Pythagorean Women Philosophers: Between Belief and Suspicion

ISBN : 9780198859031

Dorota M. Dutsch
304 Pages
138 x 216 mm
Pub date
Aug 2020
Oxford Studies in Classical Literature and Gender Theory
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Greek sources, postdating Pythagoras by hundreds of years, suggest that women played an important part in his school. Pseudonymous texts attributed to Theano, Pythagoras' disciple or wife, and other female Pythagoreans, have also come down to us. Such testimonies are usually discussed as evidence for life in Pythagorean communities. Pythagorean Women Philosophers maps an entire web of textual tradition to offer something more complex: a rewriting of Greek philosophical history so as to include female intellectuals. Bringing together little-known testimonies to women's contributions to Pythagorean thought, this book shows what modern readers may learn from them. Such testimonies first surface in fragments of Peripatetic writers, and continued to shape the reception of Pythagoreanism until the seventh century CE. They include sayings, philosophical treatises, and letters attributed to Pythagorean women, and form a vital undercurrent of the Pythagorean tradition. Against the tendency to discuss these testimonies in terms of their validity as historical accounts of the life in Pythagorean communities, Dutsch contends that their value lies not in what they may represent but in what they are-accounts of Greek philosophical history that emphatically include women. Consequently, the book shifts attention from texts as historical testimonies to texts as literary artefacts engaged in creating a vision of the past, producing meaning in dialogue with other texts, especially the dialogues of Plato. Pythagorean women emerge from this overview not as individuals but as potent cultural icons that exist in the Greek culture's evolving imaginarium, challenging us to rethink our own accounts of Greek philosophical history.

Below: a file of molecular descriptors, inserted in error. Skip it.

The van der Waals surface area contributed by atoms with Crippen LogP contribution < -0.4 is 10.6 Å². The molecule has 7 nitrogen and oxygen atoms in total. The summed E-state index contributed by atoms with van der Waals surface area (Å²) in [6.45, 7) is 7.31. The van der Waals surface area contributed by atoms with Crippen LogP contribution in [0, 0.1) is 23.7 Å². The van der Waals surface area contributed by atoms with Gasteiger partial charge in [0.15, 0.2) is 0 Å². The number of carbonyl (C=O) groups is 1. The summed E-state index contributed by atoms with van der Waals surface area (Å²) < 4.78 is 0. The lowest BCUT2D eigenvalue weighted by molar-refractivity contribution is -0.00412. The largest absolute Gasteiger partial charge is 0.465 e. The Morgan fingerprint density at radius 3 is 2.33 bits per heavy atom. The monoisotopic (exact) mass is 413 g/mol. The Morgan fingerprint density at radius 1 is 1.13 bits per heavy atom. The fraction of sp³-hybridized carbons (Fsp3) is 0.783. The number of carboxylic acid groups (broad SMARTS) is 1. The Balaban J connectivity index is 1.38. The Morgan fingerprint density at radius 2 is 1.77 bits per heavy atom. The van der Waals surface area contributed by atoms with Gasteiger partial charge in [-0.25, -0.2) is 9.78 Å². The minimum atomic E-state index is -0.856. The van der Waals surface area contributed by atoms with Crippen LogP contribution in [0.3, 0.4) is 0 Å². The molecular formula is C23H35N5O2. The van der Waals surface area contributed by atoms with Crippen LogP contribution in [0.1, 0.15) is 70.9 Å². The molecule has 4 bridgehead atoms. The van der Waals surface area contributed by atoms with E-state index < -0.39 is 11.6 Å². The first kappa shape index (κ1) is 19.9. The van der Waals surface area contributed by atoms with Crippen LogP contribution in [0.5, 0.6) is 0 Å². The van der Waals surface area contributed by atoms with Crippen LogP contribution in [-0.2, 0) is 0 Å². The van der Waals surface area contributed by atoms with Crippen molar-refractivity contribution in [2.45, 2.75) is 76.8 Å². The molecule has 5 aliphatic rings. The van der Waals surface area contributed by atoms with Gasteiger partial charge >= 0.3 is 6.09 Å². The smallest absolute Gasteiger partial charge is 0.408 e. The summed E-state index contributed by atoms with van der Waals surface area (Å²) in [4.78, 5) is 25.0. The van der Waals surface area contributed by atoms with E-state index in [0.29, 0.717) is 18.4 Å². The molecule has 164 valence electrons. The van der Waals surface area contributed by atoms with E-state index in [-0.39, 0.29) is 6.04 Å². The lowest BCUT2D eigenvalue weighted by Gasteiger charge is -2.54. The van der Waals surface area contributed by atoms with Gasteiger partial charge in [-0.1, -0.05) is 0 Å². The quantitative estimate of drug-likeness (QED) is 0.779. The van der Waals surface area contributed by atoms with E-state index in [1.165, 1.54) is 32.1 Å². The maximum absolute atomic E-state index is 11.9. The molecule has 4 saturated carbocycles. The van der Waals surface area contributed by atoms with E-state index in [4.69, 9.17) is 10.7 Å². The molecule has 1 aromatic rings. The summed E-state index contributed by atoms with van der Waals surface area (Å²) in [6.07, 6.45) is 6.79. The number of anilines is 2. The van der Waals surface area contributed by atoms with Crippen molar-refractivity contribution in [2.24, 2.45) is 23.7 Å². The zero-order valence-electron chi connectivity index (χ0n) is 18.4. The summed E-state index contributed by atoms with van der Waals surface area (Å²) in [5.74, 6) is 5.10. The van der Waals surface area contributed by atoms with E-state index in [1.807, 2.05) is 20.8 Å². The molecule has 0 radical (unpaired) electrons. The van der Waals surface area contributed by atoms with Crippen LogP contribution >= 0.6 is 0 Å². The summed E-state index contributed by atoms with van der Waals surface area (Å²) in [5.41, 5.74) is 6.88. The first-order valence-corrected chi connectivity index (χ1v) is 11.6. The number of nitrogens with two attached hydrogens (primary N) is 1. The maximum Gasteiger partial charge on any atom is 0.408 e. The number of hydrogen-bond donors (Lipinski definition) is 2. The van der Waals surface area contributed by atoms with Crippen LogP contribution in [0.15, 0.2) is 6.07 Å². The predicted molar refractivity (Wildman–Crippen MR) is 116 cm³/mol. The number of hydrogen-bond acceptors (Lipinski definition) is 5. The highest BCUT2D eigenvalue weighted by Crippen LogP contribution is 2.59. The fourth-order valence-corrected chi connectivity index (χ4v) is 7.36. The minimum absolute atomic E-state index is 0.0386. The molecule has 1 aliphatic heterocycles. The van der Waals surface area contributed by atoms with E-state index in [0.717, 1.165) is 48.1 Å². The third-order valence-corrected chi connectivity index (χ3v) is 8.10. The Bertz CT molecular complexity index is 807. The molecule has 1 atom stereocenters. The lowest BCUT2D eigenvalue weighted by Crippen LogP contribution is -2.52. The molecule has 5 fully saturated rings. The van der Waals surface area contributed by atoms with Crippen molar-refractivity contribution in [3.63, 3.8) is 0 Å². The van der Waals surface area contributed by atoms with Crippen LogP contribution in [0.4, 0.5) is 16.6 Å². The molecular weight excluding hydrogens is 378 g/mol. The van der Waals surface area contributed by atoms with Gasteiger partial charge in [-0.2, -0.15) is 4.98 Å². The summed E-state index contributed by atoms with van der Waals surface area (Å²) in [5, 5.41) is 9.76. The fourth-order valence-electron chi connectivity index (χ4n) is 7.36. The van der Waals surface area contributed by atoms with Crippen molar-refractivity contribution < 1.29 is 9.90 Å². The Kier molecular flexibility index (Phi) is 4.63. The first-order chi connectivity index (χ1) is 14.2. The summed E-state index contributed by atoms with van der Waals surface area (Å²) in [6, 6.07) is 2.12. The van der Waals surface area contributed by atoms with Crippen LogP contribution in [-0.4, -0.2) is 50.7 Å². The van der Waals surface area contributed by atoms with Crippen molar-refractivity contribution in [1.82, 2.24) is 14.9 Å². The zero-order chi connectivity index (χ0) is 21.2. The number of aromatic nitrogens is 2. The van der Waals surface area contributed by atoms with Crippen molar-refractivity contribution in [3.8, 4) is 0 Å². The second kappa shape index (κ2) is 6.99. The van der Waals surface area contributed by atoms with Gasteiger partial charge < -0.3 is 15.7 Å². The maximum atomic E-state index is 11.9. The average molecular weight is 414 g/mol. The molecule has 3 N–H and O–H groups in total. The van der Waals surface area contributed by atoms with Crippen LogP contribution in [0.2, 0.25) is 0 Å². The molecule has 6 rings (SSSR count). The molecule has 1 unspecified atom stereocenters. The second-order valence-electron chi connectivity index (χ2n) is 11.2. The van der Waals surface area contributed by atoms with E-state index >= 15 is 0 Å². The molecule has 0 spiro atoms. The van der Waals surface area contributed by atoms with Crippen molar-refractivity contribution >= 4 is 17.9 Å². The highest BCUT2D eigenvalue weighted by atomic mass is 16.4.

Part I. Portraits
Introduction to Part I: A Portrait of the Master as a Young Woman-An Imaginative Commentary
I Between Utopia and History: Ten Snapshots from a Pythagorean Family Album
II Pictures from an Exhibition: The Making of a Female Sage
Part II. Impersonations
Introduction to Part II: Women and the Living Script
III Les Dames du Temps Jadis: Women and the Pseudepigraphic Time Machine
IV Ipsa Dixit: Letters of Pythagorean Women
Epilogue: From Theano to Saint Macrina
Part III. Texts and Translations
Note on Text and Translations
Letters of Advice
Notes from Vaticanus Graecus 578
Theophylact Simocatta, Theano to Eurydice

About the author: 

Dorota M. Dutsch is Associate Professor of Classics at the University of California, Santa Barbara. She is the author of Feminine Discourse in Roman Comedy: Of Echoes and Voices (OUP 2008) and co-editor of Women in Roman Republican Drama with Sharon James and David Konstan (Wisconsin 2015), The Fall of Cities in the Mediterranean: Commemoration in Literature, Folk-song and Liturgy with Mary Bachvarova and Ann Suter (Cambridge 2015), and A Companion to Plautus with Fred Franko (Wiley-Blackwell 2020).

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